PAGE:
The Melancholy of Resistance

The Melancholy of Resistance (Hungarian: Az ellenállás melankóliája) is a 1989 novel by the Hungarian writer László Krasznahorkai. The narrative is set in a restless town where a mysterious circus, which exhibits a whale and nothing else, contributes to an apocalyptic atmosphere. Krasznahorkai adapted the novel into a screenplay for the 2000 film Werckmeister Harmonies, directed by Béla Tarr.[1]

The Melancholy of Resistance
Az ellenállás melankóliája (Krasznahorkai László).png
First edition cover (Hungary)
AuthorLászló Krasznahorkai
Original titleAz ellenállás melankóliája
TranslatorGeorge Szirtes
Publication date
Published in English


James Wood of The New Yorker wrote in 2011: "The Melancholy of Resistance is a comedy of apocalypse, a book about a God that not only failed but didn't even turn up for the exam. Less manic, less entrapped than War and War, it has elements of a traditional social novel." Wood continued: "The Melancholy of Resistance is a demanding book, and a pessimistic one, too, since it seems to take repeated ironic shots at the possibility of revolution. ... The pleasure of the book, and a kind of resistance, as well, flows from its extraordinary, stretched, self-recoiling sentences, which are marvels of a loosely punctuated stream of consciousness."[2]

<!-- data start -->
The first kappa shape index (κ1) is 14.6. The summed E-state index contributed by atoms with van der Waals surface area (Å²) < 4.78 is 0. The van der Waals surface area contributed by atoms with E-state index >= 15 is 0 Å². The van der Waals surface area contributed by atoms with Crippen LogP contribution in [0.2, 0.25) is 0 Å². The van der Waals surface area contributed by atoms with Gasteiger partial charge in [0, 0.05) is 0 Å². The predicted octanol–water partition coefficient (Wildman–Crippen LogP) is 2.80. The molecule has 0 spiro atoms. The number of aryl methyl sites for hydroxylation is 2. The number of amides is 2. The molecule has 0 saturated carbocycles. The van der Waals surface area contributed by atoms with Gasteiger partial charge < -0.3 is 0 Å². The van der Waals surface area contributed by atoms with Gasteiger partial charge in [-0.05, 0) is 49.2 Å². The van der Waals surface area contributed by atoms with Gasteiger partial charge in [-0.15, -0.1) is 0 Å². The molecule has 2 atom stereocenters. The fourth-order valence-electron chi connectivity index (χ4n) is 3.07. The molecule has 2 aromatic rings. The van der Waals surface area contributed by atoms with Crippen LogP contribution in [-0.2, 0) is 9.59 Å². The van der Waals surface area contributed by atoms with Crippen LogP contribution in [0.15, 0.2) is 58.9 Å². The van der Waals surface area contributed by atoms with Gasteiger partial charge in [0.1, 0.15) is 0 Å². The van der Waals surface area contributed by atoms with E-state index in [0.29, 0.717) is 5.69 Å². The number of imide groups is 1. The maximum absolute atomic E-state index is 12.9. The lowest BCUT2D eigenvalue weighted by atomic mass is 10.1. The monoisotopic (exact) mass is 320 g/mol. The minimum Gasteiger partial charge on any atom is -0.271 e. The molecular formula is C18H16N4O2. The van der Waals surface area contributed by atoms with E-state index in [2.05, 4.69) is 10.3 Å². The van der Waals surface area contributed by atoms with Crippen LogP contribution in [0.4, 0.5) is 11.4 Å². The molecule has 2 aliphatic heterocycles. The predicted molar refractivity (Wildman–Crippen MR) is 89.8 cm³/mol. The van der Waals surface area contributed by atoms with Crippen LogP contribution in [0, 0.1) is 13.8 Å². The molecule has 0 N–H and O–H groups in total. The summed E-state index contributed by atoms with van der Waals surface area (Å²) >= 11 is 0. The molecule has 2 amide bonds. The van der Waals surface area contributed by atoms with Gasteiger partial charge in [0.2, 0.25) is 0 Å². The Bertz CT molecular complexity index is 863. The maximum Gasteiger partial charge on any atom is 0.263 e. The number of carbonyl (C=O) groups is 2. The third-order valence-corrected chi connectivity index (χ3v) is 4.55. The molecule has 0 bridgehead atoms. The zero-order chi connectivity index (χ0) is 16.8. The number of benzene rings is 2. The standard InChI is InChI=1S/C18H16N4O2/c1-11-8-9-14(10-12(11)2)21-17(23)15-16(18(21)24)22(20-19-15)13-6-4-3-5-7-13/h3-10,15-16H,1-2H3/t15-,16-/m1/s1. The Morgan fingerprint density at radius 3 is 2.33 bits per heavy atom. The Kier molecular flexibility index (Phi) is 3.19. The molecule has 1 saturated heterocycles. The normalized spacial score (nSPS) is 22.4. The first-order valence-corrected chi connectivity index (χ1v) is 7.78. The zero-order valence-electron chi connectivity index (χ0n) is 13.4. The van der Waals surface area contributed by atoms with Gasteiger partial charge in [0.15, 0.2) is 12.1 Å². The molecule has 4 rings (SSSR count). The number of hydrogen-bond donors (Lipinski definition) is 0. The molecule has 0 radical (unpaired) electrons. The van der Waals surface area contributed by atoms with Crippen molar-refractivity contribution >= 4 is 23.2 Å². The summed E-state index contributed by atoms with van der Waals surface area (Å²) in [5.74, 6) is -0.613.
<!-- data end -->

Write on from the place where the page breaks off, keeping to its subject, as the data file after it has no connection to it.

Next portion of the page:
See alsoEdit


  1. ^ Elley, Derek (2000-06-04). "Werckmeister Harmonies". Variety. Retrieved 2012-03-20.
  2. ^ Wood, James (2011-07-04). "The fiction of László Krasznahorkai". The New Yorker. Retrieved 2012-03-20.